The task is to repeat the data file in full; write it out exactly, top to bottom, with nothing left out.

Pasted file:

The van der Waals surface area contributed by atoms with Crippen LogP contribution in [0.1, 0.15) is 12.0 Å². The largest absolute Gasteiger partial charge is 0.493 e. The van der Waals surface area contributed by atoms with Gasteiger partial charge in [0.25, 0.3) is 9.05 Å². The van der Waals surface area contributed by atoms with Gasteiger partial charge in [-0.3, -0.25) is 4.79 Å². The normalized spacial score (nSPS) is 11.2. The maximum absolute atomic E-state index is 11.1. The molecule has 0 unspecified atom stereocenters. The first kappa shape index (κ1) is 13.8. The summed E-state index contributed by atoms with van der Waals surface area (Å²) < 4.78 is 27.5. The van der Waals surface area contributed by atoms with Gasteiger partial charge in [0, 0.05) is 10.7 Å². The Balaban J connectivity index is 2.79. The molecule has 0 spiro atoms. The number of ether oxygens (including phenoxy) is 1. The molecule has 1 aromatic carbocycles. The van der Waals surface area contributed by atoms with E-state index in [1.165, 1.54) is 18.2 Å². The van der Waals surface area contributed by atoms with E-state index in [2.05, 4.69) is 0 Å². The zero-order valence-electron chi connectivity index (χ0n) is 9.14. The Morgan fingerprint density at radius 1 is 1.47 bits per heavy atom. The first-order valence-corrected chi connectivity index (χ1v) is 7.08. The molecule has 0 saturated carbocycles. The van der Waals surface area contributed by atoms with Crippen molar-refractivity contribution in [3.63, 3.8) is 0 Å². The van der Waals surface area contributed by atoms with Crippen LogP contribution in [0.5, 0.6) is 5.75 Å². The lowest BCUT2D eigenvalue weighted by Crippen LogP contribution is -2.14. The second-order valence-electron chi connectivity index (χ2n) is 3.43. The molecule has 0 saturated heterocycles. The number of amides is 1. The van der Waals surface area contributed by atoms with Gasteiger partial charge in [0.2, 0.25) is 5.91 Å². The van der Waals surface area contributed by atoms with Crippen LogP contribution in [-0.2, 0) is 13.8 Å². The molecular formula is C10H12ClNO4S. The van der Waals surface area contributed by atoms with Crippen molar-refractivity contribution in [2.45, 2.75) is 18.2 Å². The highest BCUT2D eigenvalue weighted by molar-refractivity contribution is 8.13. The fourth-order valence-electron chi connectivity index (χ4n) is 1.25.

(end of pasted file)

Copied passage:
The van der Waals surface area contributed by atoms with Crippen LogP contribution in [0.1, 0.15) is 12.0 Å². The largest absolute Gasteiger partial charge is 0.493 e. The van der Waals surface area contributed by atoms with Gasteiger partial charge in [0.25, 0.3) is 9.05 Å². The van der Waals surface area contributed by atoms with Gasteiger partial charge in [-0.3, -0.25) is 4.79 Å². The normalized spacial score (nSPS) is 11.2. The maximum absolute atomic E-state index is 11.1. The molecule has 0 unspecified atom stereocenters. The first kappa shape index (κ1) is 13.8. The summed E-state index contributed by atoms with van der Waals surface area (Å²) < 4.78 is 27.5. The van der Waals surface area contributed by atoms with Gasteiger partial charge in [0, 0.05) is 10.7 Å². The Balaban J connectivity index is 2.79. The molecule has 0 spiro atoms. The number of ether oxygens (including phenoxy) is 1. The molecule has 1 aromatic carbocycles. The van der Waals surface area contributed by atoms with E-state index in [1.165, 1.54) is 18.2 Å². The van der Waals surface area contributed by atoms with E-state index in [2.05, 4.69) is 0 Å². The zero-order valence-electron chi connectivity index (χ0n) is 9.14. The Morgan fingerprint density at radius 1 is 1.47 bits per heavy atom. The first-order valence-corrected chi connectivity index (χ1v) is 7.08. The molecule has 0 saturated carbocycles. The van der Waals surface area contributed by atoms with Crippen molar-refractivity contribution in [3.63, 3.8) is 0 Å². The van der Waals surface area contributed by atoms with Crippen LogP contribution in [0.5, 0.6) is 5.75 Å². The lowest BCUT2D eigenvalue weighted by Crippen LogP contribution is -2.14. The second-order valence-electron chi connectivity index (χ2n) is 3.43. The molecule has 0 saturated heterocycles. The number of amides is 1. The van der Waals surface area contributed by atoms with Gasteiger partial charge in [0.2, 0.25) is 5.91 Å². The van der Waals surface area contributed by atoms with Crippen LogP contribution in [-0.2, 0) is 13.8 Å². The molecular formula is C10H12ClNO4S. The van der Waals surface area contributed by atoms with Crippen molar-refractivity contribution in [2.45, 2.75) is 18.2 Å². The highest BCUT2D eigenvalue weighted by molar-refractivity contribution is 8.13. The fourth-order valence-electron chi connectivity index (χ4n) is 1.25.